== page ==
strict Islamic standards of modesty. The government issued a series of directives between 1980 and 1982 ordering all female civil servants, teachers and students to cover their heads with a shawl, or chador. Later, the authorities also banned women from taking part in spectator sports except in front of all-female audiences. Still, most women in urban Pakistan refuse to cover their heads. And women civil servants have led the revolt against the chador. Said Rifat Qazlibash, an official of the ministry of information and broadcasting: “The mullahs put on a lot of pressure, but we made it clear that we were not going to give in. After a while they realized that they were not dealing with a bunch of ignorant villagers, so they left us alone.” Confused: Many Pakistani women now are concerned about what they regard as a government plan to drive women out of the workforce and back into the home. One current proposal would create separate universities for women, emphasizing such subjects as home economics and Islamic studies. “The strategy seems to be to make sure that women who leave university are not equipped to compete with men,” said Najma Babar, 37, an editor with the Star, a Karachi daily newspaper. Babar, who was educated by Christian missionaries, added that neither she nor her husband are practising Moslems. “I try to teach my son the values that are common to all religions, not just Islam,” she said. “But he is confused. His teachers at school tell him that Moslems are superior and that everybody else will go to hell.”

To the dismay of liberals, the conservative tide appears to be gathering strength. But religious fundamentalists such as Taqi Usmani, principal of a theological institute near Karachi, complain of the difficulty of transforming Pakistan into a truly Islamic society. Constitutionally and legally, Usmani noted, the country has made important strides: the consumption of alcohol, for one thing, is now punishable by 80 lashes, while the penalty for theft is to have the right hand amputated. But by themselves, those reforms are meaningless, said Usmani, 45. He added: “Deep down, the real problem is that we were colonized by the British, and during those years all of our systems were corrupted. So we have to create a new society, filled with an Islamic spirit. It might take two or three generations.”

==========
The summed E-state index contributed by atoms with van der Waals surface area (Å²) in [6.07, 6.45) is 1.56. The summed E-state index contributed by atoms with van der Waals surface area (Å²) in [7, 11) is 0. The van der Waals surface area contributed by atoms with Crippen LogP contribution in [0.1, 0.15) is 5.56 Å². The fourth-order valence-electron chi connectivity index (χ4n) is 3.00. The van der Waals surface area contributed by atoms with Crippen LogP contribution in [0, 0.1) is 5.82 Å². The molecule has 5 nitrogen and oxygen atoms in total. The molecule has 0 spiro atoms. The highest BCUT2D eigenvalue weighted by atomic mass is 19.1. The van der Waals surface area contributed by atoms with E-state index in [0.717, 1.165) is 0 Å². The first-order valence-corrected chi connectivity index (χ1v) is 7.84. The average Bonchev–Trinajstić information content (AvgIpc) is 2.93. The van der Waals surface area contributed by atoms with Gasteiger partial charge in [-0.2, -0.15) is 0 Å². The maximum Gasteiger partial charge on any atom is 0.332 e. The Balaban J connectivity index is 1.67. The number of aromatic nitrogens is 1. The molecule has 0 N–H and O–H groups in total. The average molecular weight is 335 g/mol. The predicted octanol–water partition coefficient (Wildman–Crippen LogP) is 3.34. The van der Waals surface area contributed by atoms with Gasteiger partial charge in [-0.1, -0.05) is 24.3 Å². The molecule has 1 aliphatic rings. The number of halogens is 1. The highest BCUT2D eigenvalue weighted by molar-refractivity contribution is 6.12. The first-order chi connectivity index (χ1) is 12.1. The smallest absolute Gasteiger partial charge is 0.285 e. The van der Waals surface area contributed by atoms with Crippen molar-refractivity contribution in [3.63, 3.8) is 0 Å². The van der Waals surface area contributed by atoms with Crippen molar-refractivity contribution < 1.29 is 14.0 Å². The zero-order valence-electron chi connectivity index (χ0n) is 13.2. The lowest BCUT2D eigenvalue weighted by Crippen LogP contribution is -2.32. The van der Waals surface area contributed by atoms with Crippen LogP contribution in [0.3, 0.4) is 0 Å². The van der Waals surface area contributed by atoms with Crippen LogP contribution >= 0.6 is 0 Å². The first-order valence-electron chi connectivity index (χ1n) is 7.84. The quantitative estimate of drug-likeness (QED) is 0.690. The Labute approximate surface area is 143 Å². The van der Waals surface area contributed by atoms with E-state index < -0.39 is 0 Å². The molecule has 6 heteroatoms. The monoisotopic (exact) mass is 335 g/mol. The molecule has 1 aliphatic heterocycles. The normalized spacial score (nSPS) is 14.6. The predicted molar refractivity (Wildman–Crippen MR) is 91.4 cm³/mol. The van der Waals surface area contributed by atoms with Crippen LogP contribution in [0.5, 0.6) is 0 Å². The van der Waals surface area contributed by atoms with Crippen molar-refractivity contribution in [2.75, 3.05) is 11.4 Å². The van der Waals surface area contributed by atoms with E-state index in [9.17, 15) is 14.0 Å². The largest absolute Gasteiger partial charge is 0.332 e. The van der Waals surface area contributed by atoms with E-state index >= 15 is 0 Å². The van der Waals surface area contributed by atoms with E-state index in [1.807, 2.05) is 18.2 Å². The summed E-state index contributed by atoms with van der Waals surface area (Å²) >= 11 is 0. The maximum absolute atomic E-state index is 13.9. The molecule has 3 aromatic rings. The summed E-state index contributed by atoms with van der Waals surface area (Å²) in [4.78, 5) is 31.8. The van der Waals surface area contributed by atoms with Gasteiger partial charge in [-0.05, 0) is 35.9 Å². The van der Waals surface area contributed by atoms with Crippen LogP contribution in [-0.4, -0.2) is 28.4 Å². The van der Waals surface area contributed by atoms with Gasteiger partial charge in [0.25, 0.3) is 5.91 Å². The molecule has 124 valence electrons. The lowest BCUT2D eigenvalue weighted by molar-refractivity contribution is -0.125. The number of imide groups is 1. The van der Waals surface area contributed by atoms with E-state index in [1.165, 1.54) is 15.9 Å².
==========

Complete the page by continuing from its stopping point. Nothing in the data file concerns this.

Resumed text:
Differences between the sects represent another obstacle to Islamization. About 15 per cent of the population are Shiites, breakaway followers of the seventh-century Imam Ali, whom they believe was the divinely appointed successor to the prophet Mohammed. And while the rest—apart from a one-percent Christian minority—are mainstream Sunnis, they are themselves divided between those who follow a rigid, legalistic style of Islam and those who belong to a mystical sect, known as Sufis. Shiite leaders complain that in drafting new laws legislators have relied on Sunni interpretations of the Koran, which often differ markedly from those of Shiite scholars. Said Saghir Hussein Jafri, 55, a prominent Shiite lawyer and former government minister: “It is not right for the majority to impose its will on the minority, especially when we disagree on the fundamentals.”

Flogged: Faced with the threat of widespread Shiite unrest, the government has offered some concessions. In 1979 it enacted a law requiring all citizens to donate 2.5 per cent of their savings to charity, in accordance with an Islamic tradition known as zakat. But the government exempted Shiites after they protested that, according to their belief, zakat must be voluntary. In most other cases, however, the majority will has prevailed. Although both branches of Islam permit a man to have up to four wives, Shiite doctrine also allows an unlimited number of “temporary” marriages, each lasting 18 days. “Unfortunately, our men have to do such things in secret,” said Jafri. “They are afraid of being flogged or stoned to death.”

Revolt: Since 1985, when Zia lifted martial law and began a partial return to democracy, the pace of Islamization has slowed. Some observers say that the president is reluctant to go further for fear of forcing the Shiites into open revolt. In addition, some analysts say he may have concluded that Islamization has outlived its political usefulness. “Intuitively, we feel that Islam can provide the answers to our problems,” said Khalid Ishaq, 61, a lawyer who resigned from a presidential advisory council on Islamization in 1981 because of his concern about the rightward direction of government policy. “But that does not mean that we have to accept the Islam of the mullahs that refuses to change and adapt to the times.” But although that is how some Pakistani moderates view the debate over Islamization, even they seem to accept that the fundamentalist lobby is likely to become stronger in the years to come.

ROSS LAVER in Islamabad